Koohpayeh and her team's research is currently focused on video and images, but could be applied to other media. It also uses tools such as blockchain and artificial intelligence to detect the subtlest of fakes.

However, digital watermarking remains their main area of research. By embedding imperceptible information into content without adding a large computational burden, their solution offers a versatile tool. Robust watermarks can be used to identify the origin of content (for example, if it is from a trusted media outlet), while fragile and semi-fragile watermarks are effective in detecting any kind of tampering (for example, retouching in an official photograph).

Com combatre la desinformació?

Taking heed of our digital vulnerability

At a time when deepfakes (an artificial intelligence technique used to create fake videos of people that appear to be real) and other spurious content have taken hold in the digital world, the public also needs to be made aware of the importance of these tools to protect their own well-being. Our images and data are increasingly vulnerable, even if we don't realize it.

Koohpayeh said: "It's important for the public to understand the risks of sharing images online and to take steps to protect their own information. By recognizing the importance of verifying the authenticity of digital content, we can work together to combat misinformation and protect the integrity of information online."

Two projects funded by the Spanish National Cybersecurity Institute

The UOC's KISON research group currently has two initiatives that have recently been funded by Spain's National Cybersecurity Institute (INCIBE). The team, led by the IN3 director Professor David Megías, is involved in the ARTEMISA Chair coordinated by Pompeu Fabra University, which aims to stimulate interest in scientific careers in the field of cybersecurity.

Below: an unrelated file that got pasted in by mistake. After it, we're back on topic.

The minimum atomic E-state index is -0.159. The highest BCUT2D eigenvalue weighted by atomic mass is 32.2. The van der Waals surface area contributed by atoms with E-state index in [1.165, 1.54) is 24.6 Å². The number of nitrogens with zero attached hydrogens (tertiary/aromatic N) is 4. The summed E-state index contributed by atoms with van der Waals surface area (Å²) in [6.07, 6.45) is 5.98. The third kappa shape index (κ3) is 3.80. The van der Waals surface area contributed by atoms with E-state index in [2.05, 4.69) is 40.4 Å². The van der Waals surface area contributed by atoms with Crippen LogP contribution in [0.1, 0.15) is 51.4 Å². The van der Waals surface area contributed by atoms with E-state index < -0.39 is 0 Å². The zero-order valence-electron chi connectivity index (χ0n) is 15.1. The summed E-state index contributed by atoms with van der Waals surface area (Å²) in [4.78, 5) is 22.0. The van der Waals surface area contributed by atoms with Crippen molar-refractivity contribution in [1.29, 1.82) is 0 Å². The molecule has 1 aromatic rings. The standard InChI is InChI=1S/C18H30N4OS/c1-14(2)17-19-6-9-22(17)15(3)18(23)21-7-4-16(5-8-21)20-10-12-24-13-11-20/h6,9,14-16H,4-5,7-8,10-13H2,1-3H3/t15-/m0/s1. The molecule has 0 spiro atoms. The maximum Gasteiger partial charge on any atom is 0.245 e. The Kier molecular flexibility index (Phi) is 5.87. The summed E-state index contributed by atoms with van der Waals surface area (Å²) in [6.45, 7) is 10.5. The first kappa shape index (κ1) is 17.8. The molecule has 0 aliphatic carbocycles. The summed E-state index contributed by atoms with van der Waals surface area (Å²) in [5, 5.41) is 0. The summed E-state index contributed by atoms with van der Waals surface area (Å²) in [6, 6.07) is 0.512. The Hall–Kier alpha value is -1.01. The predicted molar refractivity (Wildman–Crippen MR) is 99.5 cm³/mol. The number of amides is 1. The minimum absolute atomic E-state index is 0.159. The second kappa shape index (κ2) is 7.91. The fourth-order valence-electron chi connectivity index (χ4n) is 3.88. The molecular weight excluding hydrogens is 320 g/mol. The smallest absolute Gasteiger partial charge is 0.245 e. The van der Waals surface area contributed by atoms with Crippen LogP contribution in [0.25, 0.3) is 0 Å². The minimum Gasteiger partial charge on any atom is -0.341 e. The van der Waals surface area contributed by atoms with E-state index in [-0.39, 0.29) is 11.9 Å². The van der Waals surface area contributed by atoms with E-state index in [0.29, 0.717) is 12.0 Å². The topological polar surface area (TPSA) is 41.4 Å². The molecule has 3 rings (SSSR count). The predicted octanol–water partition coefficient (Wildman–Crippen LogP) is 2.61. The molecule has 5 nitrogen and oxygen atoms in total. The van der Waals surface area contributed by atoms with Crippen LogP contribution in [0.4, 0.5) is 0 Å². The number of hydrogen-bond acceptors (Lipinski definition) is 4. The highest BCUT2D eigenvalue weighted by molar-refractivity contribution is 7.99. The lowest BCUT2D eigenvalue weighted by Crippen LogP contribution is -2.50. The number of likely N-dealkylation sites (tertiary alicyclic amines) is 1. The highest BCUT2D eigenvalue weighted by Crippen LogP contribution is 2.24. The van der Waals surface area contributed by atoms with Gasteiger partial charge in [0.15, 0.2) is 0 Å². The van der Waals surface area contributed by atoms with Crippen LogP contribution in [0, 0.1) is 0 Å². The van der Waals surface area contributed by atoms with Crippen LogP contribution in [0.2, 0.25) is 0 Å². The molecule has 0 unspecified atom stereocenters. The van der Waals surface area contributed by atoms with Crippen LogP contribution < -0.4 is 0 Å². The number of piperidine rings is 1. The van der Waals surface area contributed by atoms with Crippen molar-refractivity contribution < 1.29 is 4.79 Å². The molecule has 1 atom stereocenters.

KISON has also launched the DANGER project with the Universitat Autònoma de Barcelona to develop solutions for filtering out fake or malicious content, protecting IoT devices and cryptocurrency transactions, and boosting the security of 5G networks.


This research by KISON supports UN Sustainable Development Goals (SDGs) 4, Quality Education5, Gender Equality, and 9, Industry, Innovation and Infrastructure.


Reference paper

Araghi, T.K., Megías, D. Analysis and effectiveness of deeper levels of SVD on performance of hybrid DWT and SVD watermarking. Multimed Tools Appl 83, 3895–3916 (2024). https://doi.org/10.1007/s11042-023-15554-z



The UOC's research and innovation (R&I) is helping overcome pressing challenges faced by global societies in the 21st century by studying interactions between technology and human & social sciences with a specific focus on the network society, e-learning and e-health.

Over 500 researchers and more than 50 research groups work in the UOC's seven faculties, its eLearning Research programme and its two research centres: the Internet Interdisciplinary Institute (IN3) and the eHealth Center (eHC).

The university also develops online learning innovations at its eLearning Innovation Center (eLinC), as well as UOC community entrepreneurship and knowledge transfer via the Hubbik platform.

Open knowledge and the goals of the United Nations 2030 Agenda for Sustainable Development serve as strategic pillars for the UOC's teaching, research and innovation. More information: research.uoc.edu.